Later in the meeting, superintendent Steve Kolden took ownership for the proposal to have two cohorts attend two days a week, rather than all face-to-face or online-only options.
“That was my recommendation to the board in July,” he said. “We did talk about the three options, but I steered that conversation.”
Kolden also noted that, no matter what the board decides, there will always be people who are unhappy with the decision. He said there is no such thing as “one best answer” because every option has its advantages and drawbacks.
When speaking to the board, mother of four Maegan Kaiser said she believes the benefits of more in-person instruction outweigh the risks of COVID-19.
“The risks of going back to school are potential — someone may get sick, there may be a spread, there may be a shutdown — but the risks of not sending the kids back to school have already been evident,” she said.
Kaiser said last spring’s online-only education left a lot of students struggling, to the point where the board needed to change grading policies and make exemptions. She also noted that 58 families reported in a recent district survey that they have poor or no internet service.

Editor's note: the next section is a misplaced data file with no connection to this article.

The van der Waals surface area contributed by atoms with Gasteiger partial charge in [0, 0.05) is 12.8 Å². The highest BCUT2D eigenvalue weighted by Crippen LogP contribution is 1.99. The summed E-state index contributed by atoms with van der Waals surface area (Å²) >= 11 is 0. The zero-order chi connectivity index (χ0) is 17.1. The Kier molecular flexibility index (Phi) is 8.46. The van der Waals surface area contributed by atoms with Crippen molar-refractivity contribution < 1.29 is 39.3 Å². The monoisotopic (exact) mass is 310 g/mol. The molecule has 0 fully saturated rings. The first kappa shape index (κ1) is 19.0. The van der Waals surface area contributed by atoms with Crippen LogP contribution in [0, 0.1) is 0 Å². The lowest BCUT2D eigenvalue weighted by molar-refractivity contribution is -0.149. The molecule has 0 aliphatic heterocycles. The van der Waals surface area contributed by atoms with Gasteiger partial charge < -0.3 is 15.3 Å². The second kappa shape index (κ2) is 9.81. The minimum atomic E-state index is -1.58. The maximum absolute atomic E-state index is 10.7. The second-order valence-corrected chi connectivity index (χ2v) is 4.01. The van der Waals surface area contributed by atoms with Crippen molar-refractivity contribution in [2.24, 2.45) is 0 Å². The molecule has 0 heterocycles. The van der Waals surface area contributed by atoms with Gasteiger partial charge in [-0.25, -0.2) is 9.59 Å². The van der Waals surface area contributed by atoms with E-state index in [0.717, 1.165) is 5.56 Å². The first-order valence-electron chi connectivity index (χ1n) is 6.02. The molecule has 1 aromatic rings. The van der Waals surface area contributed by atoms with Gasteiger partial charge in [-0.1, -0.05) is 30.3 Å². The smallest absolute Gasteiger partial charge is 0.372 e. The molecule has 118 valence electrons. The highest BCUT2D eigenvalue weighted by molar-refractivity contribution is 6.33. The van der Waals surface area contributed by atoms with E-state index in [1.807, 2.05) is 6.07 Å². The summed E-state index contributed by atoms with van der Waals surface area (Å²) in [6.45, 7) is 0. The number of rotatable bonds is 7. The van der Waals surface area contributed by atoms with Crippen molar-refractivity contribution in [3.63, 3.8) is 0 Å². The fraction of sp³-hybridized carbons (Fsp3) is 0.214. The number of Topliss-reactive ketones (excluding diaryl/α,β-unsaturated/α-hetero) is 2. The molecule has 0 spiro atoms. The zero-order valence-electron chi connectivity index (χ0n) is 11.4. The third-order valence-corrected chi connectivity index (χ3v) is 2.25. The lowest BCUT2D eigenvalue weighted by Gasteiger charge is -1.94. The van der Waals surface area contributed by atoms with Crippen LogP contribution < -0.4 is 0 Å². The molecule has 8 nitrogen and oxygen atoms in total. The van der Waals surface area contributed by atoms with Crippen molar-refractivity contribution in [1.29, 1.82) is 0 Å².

“That’s definitely going to affect their ability to distance-learn,” she said.
Parent Matt Oehmichen provided board members with a barrage of statistics showing that COVID fatality rates have plummeted locally while recovery rates have gone up. He also cited studies from Europe indicating that reopening schools has not significantly contributed to more COVID outbreaks.
Oehmichen also pointed to a survey of high school athletes in Wisconsin, which suggested that as many as 66,000 studentathletes are suffering from mental health problems due to COVID shutdowns. He said cancelling the fall sports season would be “beyond damaging.”
“It gives our young men and women here social involvement, a sense of accomplishment and pride. When that is taken away, they are feeling isolated,” he said. “Sure, they will be physically safe, lying home in their beds, but without sports or school, what gives them a reason to get out of that bed?”
At the end of the public comment period, a faculty member provided a different perspective on the issue.
Nathan Larsen, the high school band director and volleyball coach, said he applauded the board’s decision last month because it took into consideration the health and safety of both staff and students.
“I would still prefer the cohorts, not for my health and safety, but for the health and safety of that student who goes home and lives with their grandparents, those staff members who are dealing with spouses that have health issues,” he said.